On December 12, 1952, Wallace J.S. Johnson was the owner of the entire right, title and interest in and to and under the Letters Patent No. 2,618,496, granted on November 18, 1952 on an application filed September 15, 1947, and Up-Right, Inc. was the exclusive licensee to make, sell and use the invention of said Letters Patent.

IV

On December 12, 1952, plaintiffs Up-Right, Inc. and Wallace J.S. Johnson filed a complaint for patent infringement against the defendant in Civil Action No. 32212 charging infringement by the defendant of said Letters Patent.

V

On or about February 28, 1953, plaintiffs filed their amended complaint herein.

VI

On or about March 24, 1953, defendant filed its answer to the amended complaint alleging invalidity of United States Patent No. 2,618,496 on the ground that said patent sets forth only an unpatentable combination; that the invention claimed in the application for said patent had been described, prior to its filing date of September 15, 1947, in various printed publications, for more than one year prior to the patentees application for patent.

VII

The essential elements of the single claim of the patent in suit are disclosed in the patents to: Countryman, 1,912,475; Taylor, 747,270; Burns, 1,181,734; Stevens et al., 351,474; Hinckley, 135,988; Birch, 210,235; Michelin, 750,675; Mapes, 854,512; Moore, 2,184,358; Uecker, 2,203,114; and Athans, 1,679,017. All of the said patents had been issued more than one year prior to the filing of the application which resulted in the patent in suit.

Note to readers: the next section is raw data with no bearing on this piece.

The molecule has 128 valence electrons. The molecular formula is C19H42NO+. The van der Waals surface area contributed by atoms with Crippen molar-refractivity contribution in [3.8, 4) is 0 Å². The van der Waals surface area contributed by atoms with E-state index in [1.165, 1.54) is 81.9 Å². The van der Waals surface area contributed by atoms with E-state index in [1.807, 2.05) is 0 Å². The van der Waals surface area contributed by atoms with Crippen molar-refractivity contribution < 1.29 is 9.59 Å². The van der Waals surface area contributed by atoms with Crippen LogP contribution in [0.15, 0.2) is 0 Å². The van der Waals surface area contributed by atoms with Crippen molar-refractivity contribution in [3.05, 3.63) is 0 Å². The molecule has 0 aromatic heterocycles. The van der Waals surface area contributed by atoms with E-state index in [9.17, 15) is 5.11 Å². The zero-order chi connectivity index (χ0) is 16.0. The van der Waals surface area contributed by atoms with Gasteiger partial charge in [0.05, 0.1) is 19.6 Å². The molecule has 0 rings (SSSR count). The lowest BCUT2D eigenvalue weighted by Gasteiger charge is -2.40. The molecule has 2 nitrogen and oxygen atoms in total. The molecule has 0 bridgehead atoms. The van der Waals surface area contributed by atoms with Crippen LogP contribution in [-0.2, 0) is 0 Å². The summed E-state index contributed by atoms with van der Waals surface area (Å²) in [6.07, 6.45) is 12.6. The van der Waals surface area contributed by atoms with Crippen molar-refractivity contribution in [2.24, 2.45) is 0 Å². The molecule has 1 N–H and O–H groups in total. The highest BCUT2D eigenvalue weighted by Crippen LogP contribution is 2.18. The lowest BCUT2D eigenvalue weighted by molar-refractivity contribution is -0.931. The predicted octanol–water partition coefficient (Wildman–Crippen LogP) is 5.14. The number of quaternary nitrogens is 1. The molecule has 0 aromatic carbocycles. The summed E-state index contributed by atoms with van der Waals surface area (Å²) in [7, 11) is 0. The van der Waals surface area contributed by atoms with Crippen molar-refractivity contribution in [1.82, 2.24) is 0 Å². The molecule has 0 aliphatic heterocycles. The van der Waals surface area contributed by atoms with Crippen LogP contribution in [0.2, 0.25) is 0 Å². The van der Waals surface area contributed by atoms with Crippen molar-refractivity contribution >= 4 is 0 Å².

VIII

Calipers embodying adjustments substantially like those in the patent in suit were well known for one year prior to the filing of the application which resulted in the patent in suit, as evidenced by defendant's Exhibit O and the Stevens Patent No. 351,474.

IX

The Patent Office, in issuing the patent in suit, failed to consider the most pertinent art, specifically the patents listed in Finding VII.

X

All of the elements of the claim in suit as aggregated by plaintiffs function as taught in the prior art patents.

XI

Plaintiffs did not change, or bring to light, anything new in the functioning of these elements. The result of the claim in suit is aggregation.

XII

More than one year prior to the filing of the application which resulted in the Johnson patent in suit, an adjustable supporting leg having telescopic leg members was well known as evidenced by Athans, 1,679,017; Moore, 2,184,358; Countryman, 1,912,475; and Uecker, 2,203,114.

XIII

More than one year prior to the filing of the application which resulted in the Johnson patent in suit, an adjustable supporting leg having telescopic leg members and a clutch for holding such leg members against relative displacement was well known as evidenced by Athans, 1,679,017; Moore, 2,184,358; and Countryman, 1,912,475.

XIV

More than one year prior to the filing of the application which resulted in the Johnson patent in suit, an adjustable supporting leg having telescopic leg members, the inner leg member of which is threaded and the outer leg member carries a releasable split nut engaging with the threads of the inner leg member and a releasable slidable collar holding the parts of the split nut in gripping relation with the threaded inner leg member, was well known as evidenced by Countryman, 1,912,475.